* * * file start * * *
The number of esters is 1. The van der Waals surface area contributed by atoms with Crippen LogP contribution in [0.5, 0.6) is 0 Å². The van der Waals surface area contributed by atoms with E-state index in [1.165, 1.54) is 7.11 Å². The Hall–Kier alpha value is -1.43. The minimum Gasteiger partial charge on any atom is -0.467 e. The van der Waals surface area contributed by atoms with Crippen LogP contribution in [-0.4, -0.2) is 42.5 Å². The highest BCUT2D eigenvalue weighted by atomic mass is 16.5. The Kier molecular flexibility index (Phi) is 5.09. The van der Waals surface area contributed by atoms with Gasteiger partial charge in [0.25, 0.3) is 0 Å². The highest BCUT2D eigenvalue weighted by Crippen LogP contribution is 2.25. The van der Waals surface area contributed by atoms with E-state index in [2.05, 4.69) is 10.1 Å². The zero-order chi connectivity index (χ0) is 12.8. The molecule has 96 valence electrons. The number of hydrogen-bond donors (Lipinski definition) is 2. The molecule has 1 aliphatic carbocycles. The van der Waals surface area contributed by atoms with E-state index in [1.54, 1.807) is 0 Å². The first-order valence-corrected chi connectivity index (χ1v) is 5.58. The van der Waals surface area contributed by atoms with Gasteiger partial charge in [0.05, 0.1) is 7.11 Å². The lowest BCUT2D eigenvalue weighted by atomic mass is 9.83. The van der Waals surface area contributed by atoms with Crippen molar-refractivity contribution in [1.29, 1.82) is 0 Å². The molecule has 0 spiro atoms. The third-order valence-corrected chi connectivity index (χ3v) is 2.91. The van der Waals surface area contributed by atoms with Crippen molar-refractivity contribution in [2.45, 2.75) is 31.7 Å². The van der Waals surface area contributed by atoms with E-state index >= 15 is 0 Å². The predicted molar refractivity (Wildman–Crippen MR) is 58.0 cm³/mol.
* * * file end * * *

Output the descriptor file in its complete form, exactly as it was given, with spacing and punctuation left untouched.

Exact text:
The number of esters is 1. The van der Waals surface area contributed by atoms with Crippen LogP contribution in [0.5, 0.6) is 0 Å². The van der Waals surface area contributed by atoms with E-state index in [1.165, 1.54) is 7.11 Å². The Hall–Kier alpha value is -1.43. The minimum Gasteiger partial charge on any atom is -0.467 e. The van der Waals surface area contributed by atoms with Crippen LogP contribution in [-0.4, -0.2) is 42.5 Å². The highest BCUT2D eigenvalue weighted by atomic mass is 16.5. The Kier molecular flexibility index (Phi) is 5.09. The van der Waals surface area contributed by atoms with Gasteiger partial charge in [0.25, 0.3) is 0 Å². The highest BCUT2D eigenvalue weighted by Crippen LogP contribution is 2.25. The van der Waals surface area contributed by atoms with E-state index in [2.05, 4.69) is 10.1 Å². The zero-order chi connectivity index (χ0) is 12.8. The molecule has 96 valence electrons. The number of hydrogen-bond donors (Lipinski definition) is 2. The molecule has 1 aliphatic carbocycles. The van der Waals surface area contributed by atoms with E-state index in [1.54, 1.807) is 0 Å². The first-order valence-corrected chi connectivity index (χ1v) is 5.58. The van der Waals surface area contributed by atoms with Gasteiger partial charge in [0.05, 0.1) is 7.11 Å². The lowest BCUT2D eigenvalue weighted by atomic mass is 9.83. The van der Waals surface area contributed by atoms with Crippen molar-refractivity contribution in [1.29, 1.82) is 0 Å². The molecule has 0 spiro atoms. The third-order valence-corrected chi connectivity index (χ3v) is 2.91. The van der Waals surface area contributed by atoms with Crippen molar-refractivity contribution in [2.45, 2.75) is 31.7 Å². The van der Waals surface area contributed by atoms with E-state index >= 15 is 0 Å². The predicted molar refractivity (Wildman–Crippen MR) is 58.0 cm³/mol.